- 1. History of PIC/S (https://picscheme.org/en/history)
- 2. Dr Margaret Hamburg’s keynote presentation given at the PIC/S 40th Anniversary Symposium (http://www.fda.gov/NewsEvents/Speeches/ucm257974.htm).
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Growing Influence Of Pic/s In Asia Pacific
Of the 24 countries in the Asia Pacific region, 19 are being influenced in some way by PIC/S in their regulation of medicine manufacturers. This is summarized in Table 2 below.
It is worth noting that of the nine regulatory authorities that became members of PIC/S over the past 4 years, seven of these authorities were from the Asia Pacific region. Furthermore, there are at least six regulatory authorities, including China and India, that are showing an interest in joining PIC/S. This highlights the strong interest in PIC/S being shown by regulatory authorities in Asia Pacific.
Although the regulatory authorities of Cambodia, Laos, and Myanmar have not yet shown an interest in joining PIC/S, they have committed to using a “PIC/S-equivalent GMP inspection framework” under the Association of Southeast Asian Nations (ASEAN) Sectoral Mutual Recognition Arrangement (MRA) on GMP,3including the adoption of the principles of the PIC/S GMP requirements.
Although only four of the 10 ASEAN member countries are currently members of PIC/S, regular cooperation between PIC/S and the ASEAN Consultative Committee takes place whenever PIC/S training seminars are held in the ASEAN region. The purpose of these meetings is to discuss how PIC/S can support those ASEAN inspectorates seeking to join PIC/S as well as support the training of inspectors from the ASEAN region.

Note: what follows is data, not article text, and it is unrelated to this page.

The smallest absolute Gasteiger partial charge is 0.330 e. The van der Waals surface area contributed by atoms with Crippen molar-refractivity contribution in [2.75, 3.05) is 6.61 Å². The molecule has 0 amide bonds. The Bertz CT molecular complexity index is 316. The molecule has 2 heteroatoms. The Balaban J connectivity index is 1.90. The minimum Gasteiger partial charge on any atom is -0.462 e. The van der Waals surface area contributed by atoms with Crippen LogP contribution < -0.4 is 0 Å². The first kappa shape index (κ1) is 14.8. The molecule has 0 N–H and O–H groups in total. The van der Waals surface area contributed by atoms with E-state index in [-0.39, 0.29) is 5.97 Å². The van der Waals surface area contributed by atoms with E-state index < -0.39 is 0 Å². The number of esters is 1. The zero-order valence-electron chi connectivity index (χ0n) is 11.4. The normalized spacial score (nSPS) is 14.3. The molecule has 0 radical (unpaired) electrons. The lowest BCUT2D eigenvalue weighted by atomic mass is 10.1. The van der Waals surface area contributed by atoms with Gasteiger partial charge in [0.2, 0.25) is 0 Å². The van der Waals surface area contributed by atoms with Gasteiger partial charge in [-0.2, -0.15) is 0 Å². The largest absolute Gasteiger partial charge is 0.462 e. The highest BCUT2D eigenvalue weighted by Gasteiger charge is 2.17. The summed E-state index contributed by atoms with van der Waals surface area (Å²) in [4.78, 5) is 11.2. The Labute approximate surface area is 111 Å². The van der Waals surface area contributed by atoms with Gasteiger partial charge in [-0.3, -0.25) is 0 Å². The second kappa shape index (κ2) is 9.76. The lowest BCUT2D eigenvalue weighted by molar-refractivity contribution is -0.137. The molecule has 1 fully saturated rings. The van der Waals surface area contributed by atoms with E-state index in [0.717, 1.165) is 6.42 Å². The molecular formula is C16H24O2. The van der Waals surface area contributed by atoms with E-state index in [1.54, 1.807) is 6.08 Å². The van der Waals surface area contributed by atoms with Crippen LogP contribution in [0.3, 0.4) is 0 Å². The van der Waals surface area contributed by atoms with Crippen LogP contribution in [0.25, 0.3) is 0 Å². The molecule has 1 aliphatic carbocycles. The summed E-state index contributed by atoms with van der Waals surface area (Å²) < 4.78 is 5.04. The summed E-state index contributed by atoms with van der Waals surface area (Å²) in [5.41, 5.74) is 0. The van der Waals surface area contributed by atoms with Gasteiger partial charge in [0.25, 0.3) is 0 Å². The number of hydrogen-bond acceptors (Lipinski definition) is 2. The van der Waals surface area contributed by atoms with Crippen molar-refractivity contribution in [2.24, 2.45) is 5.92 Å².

In recognition of the growing importance of the Asia Pacific region, PIC/S has over the past 9 years arranged for its annual training seminars for GMP inspectors to be held in three different locations in the Asia Pacific region. Furthermore, the PIC/S training seminar in 2017 will be held in Taipei. (Refer to Table 3 below.)
Incidentally, the 2016 PIC/S training seminar was held in Manchester, UK, on the topic of “Inspectorates of the Future.” 4
Although PIC/S training seminars are open only to GMP inspectors (from PIC/S member authorities and authorities interested in joining PIC/S), ISPE usually arranges for an appropriate representative to give an “industry perspective” presentation related to the seminar topic.
The current Vice Chairman of PIC/S is Meow Hoe Boon of the Health Sciences Authority (HSA) in Singapore. He will become the Chairman of PIC/S in 2018 for a period of 2 years. (The current Chairman of PIC/S is Paul Hargreaves of MHRA, UK.) Boon is currently the Chairman of a PIC/S project to establish the PIC/S Inspectorates’ Academy (PIA), which is an online training platform for PIC/S GMP inspectors.5 ISPE is in regular communication with Boon about contributing ISPE e-learning training materials to the PIA.
|Current PIC/S Members (at 1 August 2016)||Interested in joining PIC/S||Using the PIC/S GMP Guide|
|Australia||From January 1993||P.R. China||Cambodia|
|Singapore||From January 2000||India||Laos|
|Malaysia||From January 2002||Bhutan||Myanmar|
|Indonesia||From July 2012||Brunei|
|New Zealand||From January 2013||Vietnam|
|Chinese Taipei||From January 2013||Philippines|
|Japan||From July 2014|
|South Korea||From July 2014|
|Hong Kong||From January 2016|
|Thailand||From August 2016|
|Singapore||2007||Inspection of the Manufacture of Solid Dosage Forms|
|Kuala Lumpur, Malaysia||2010||GMP Inspection of Manufacturers of Traditional/Herbal Medicinal Products|
|Nusa Dua, Indonesia||2015||Biopharmaceuticals (Biotechnology & Biologicals): How to Inspect|